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Second-tier Chinese cities ‘buy’ graduates at high price

By Shan Xin (People's Daily Online)    17:06, July 03, 2017

(file photo)

To compete with first-tier cities, second-tier cities put forward a series of preferential policies to attract and retain some of China’s seven million fresh graduates.

About 7.5 million graduates rush into society as graduation season comes. When first-tier cites, such as Beijing and Shanghai, tighten resident requirements, second-tier cities launch special policies to retain the millions of graduates, and encourage their employment and entrepreneurship in these cities.

In the last week, some provincial capitals, including Wuhan, Changsha, Xi'an, and Chengdu, continuously announced their future investment plans to attract the graduates, for example, the policy that allows the granting of household registration before employment.

Wuhan and Xi'an have lowered their requirements for resident registration to the lowest level ever among provincial capitals.

According to policy in Changsha, the capital of central China's Hunan province even provides rewards for fresh graduates, in addition to zero requirements for Hukou (resident registration). The city said it would provide new graduates registered in it with rental and housing subsidies based on their degrees. Graduates with doctor, master, and bachelor degrees can get 15K, 10K, and 6K RMB as rental allowance, respectively; and for those who buy their first homes, 60K and 30K RMB will be given as housing allowance to PhD graduates and postgraduates, respectively.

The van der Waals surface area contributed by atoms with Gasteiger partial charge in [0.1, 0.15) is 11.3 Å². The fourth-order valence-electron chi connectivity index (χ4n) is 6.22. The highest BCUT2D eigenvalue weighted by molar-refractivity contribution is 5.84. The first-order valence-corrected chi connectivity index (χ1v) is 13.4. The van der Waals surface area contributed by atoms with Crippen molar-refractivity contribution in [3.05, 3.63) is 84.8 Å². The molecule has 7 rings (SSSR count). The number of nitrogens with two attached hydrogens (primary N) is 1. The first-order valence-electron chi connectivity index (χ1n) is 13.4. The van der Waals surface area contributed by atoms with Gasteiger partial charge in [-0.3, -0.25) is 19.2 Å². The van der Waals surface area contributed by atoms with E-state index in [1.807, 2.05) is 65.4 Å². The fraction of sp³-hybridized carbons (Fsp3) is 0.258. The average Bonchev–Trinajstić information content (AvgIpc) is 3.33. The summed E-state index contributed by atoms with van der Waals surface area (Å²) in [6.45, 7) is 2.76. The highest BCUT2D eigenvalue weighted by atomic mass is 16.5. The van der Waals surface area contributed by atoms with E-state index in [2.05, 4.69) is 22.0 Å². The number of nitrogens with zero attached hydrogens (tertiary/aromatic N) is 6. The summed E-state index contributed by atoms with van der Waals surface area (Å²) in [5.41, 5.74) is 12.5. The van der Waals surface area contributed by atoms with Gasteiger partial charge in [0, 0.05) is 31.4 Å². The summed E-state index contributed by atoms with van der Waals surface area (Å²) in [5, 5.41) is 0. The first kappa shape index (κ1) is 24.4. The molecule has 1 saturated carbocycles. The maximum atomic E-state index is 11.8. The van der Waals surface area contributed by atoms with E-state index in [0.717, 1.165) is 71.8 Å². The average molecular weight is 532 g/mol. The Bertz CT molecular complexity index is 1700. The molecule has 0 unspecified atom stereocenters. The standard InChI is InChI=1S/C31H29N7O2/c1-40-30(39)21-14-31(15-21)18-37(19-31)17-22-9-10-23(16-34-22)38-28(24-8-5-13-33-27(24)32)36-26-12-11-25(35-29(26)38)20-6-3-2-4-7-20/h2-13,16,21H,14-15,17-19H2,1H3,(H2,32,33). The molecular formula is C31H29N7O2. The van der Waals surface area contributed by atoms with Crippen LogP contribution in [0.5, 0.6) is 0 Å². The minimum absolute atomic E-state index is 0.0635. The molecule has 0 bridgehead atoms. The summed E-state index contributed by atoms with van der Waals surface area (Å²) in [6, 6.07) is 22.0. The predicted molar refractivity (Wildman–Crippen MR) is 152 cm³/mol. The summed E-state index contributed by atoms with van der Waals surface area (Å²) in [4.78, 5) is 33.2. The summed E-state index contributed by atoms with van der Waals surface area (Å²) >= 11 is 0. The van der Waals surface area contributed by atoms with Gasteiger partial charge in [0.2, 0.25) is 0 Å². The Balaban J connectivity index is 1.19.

Besides household registration and cash subsidies, housing is also taken into the consideration in this talent contest. Nanjing and Chengdu provide “talent apartments” and public rental houses to graduates working locally. In Chengdu, it was just announced that outside graduates could check into the “youth talent hotel” for free for seven days.

The talent contest is actually due to the tightening policy of first-tier cities, such as Beijing and Shanghai. The quota for people from other places to register their household in Beijing has been decreasing since 2014, and the population in Shanghai has seen nagative growth since 2015. Among the first-tier cities, only Shenzhen in southern China has kept its talent policy in place.

Second-tier cities realize that talents are significant to their development, so attracting them is just the first step. To retain them, outstanding industries and recourses are the crux. For example, Changsha’s superior entertainment industry attracts media folks, but the Internet and science and technology industries are developing. A report from Lanzhou University showed that second-tier cities are less appealing to graduates than first-tier ones in the areas of Internet, finance, and media.

Actually, for the talents, housing, household registration, and allowances are not the most important factors for deciding whether to settle down in a new place. The key is the development potential. 

(For the latest China news, Please follow People's Daily on Twitter and Facebook)(Web editor: Shan Xin, Chen Lidan)

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